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Opinion

Fight against anarchy disguised as activism | Opinion – analysis

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The parts of Delhi affected by the riots are returning to normal. Those who surrendered to this senseless violence deserve the most severe condemnation and punishment. While the law must take its own course, as a democratic society, we have to think about certain key issues that led to this violence. Most significant is the way in which one should and can participate in public activism, including protests, in a democratic policy.

It is quite evident that the manufactured riots, promoted by a section of politicians, on the Citizenship Law (Amendment), or the CAA, led to unfounded suspicion and distrust. The repeated clarifications of government leaders that the CAA has nothing to do with taking away citizenship, since it essentially only aims to accelerate citizenship to the persecuted minorities of three specific countries that have taken refuge in India, had little effect and opposition parties continued to feed paranoia. . This not only legitimized the alarmism but also encouraged a degree of obstinacy among the protesters.

One of the fundamental flaws in the current discourse is in our approach to dissent in democracy. It is true that democracy will not make sense if it cannot encompass differences of opinion. However, while dissent is an inseparable aspect of democracy, dissent and divergence of opinions should not be and cannot be the only parameters for measuring democracy. Like disagreements, agreements are equally legitimate in a democratic policy. Democracy must not only provide space, but also respect differences of opinion. But democracy should not be considered suspicious in the absence of different approaches and points of view.

Unfortunately, Westminster’s model of democracy provides an inherently flawed approach. It unnecessarily presupposes a perennial difference of opinion and institutionalizes this. As a result, the Treasury and the Opposition are constantly at odds. This division is not always necessary nor is it always relevant. There are reasons to believe that an unduly strong opposition to the CAA and the tightening of positions by various anti-CAA groups are the product of this presupposition.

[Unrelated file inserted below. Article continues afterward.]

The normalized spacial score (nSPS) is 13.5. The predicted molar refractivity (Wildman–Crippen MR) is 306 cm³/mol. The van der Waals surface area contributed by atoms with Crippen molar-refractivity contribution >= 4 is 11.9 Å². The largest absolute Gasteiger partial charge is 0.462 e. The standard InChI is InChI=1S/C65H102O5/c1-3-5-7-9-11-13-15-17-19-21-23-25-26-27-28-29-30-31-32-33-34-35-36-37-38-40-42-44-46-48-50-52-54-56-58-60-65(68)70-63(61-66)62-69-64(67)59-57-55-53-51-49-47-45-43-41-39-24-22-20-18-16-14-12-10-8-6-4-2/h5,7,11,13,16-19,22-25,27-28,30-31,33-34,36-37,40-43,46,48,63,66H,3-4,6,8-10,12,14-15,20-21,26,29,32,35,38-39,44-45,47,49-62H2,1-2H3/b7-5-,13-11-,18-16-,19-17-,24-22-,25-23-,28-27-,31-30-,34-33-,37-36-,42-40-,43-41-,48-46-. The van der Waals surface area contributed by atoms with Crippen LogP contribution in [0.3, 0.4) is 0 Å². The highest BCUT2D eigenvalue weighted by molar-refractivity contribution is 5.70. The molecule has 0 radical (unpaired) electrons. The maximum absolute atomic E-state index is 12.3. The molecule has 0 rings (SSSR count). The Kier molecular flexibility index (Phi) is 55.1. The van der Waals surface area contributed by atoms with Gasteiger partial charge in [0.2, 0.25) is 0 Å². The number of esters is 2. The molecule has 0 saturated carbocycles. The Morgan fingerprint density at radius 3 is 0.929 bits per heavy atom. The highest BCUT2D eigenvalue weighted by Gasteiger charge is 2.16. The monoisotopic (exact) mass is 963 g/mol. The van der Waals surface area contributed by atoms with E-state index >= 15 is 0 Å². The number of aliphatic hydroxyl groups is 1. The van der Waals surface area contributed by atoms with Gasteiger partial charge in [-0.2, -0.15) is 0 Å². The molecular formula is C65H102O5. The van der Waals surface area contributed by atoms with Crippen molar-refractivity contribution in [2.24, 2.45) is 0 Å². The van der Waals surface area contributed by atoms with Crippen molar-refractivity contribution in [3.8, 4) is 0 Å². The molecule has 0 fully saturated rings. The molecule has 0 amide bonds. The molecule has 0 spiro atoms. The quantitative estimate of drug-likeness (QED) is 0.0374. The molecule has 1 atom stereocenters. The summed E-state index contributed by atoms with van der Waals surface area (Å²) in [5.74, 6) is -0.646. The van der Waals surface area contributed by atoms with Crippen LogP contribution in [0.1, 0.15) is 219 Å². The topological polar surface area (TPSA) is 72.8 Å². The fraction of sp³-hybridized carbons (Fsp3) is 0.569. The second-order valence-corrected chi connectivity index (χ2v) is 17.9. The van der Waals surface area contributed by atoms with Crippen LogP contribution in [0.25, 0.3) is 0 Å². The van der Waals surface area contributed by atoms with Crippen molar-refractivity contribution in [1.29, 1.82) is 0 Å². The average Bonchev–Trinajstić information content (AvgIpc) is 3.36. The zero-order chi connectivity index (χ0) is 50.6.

The same presupposition that is used to legitimize opposition to the CAA itself stems from prejudice. This prejudice is the product of a systematically cultivated suspicion that goes against democracy.

This non-enlightened opposition, along with exaggerated statements about hypothetical scenarios, has provided fertile ground for the wicked to sow the seeds of paranoia. A good example is that of the initiators and organizers of the Shaheen Bagh protest. Although there may be a significant element of spontaneity in this sitting, not everything deserves to be taken to the letter. It is unimaginable that Muslim women, for whom men in their families firmly reject the freedom of triple talaq, can spend days and nights outside their homes. Keeping women and children at the forefront and fighting a political struggle while hiding behind them could be considered an intelligent strategy, but it is also inhuman and anti-women.

If the judiciary had not contributed indirectly to the legitimization of this policy of obstructionism, this would have become an appropriate case for the investigation of the National Commission of Women and the National Commission of Human Rights. Obstructionism could, at best, be a unique tool, used in exceptional situations.

However, equating obstructionism with activism is not only wrong, but also an insult to those who oppose this. Giving protection to aspiring violators of the law for months together eventually discourages law-abiding citizens, eroding the credibility of the rule of law, irreparably. It is not out of place to question how the judiciary would react if a similarly peaceful Shaheen Bagh demonstration was held, right in front of a court building that obstructs access to litigants, and that too, for months together. Will protesters not find Shaheen Bagh as a precedent? Isn’t this a recipe for anarchy?

In a movement that smells of unconstitutionalism, several chief ministers announced that they will not implement the CAA. Imagine how the main ministers of the states governed by the Bharatiya Janata Party would roast if they refused to implement laws that grant so-called minority educational institutions the freedom not to implement quotas for socially marginalized sections. Despite their opposition to appeasement of minorities, they have to implement what Parliament approves. The refusal to accept the supremacy of Parliament in the legislation is an open invitation to anarchy.

One can understand the discouragement of a section of our political class. But the questionable question is: how can we allow ourselves as a society to allow frustrated politicians to foster anarchy disguised as activism?

Vinay Sahasrabuddhe is the national vice president of the Bharatiya Janata Party.

The opinions expressed are personal.

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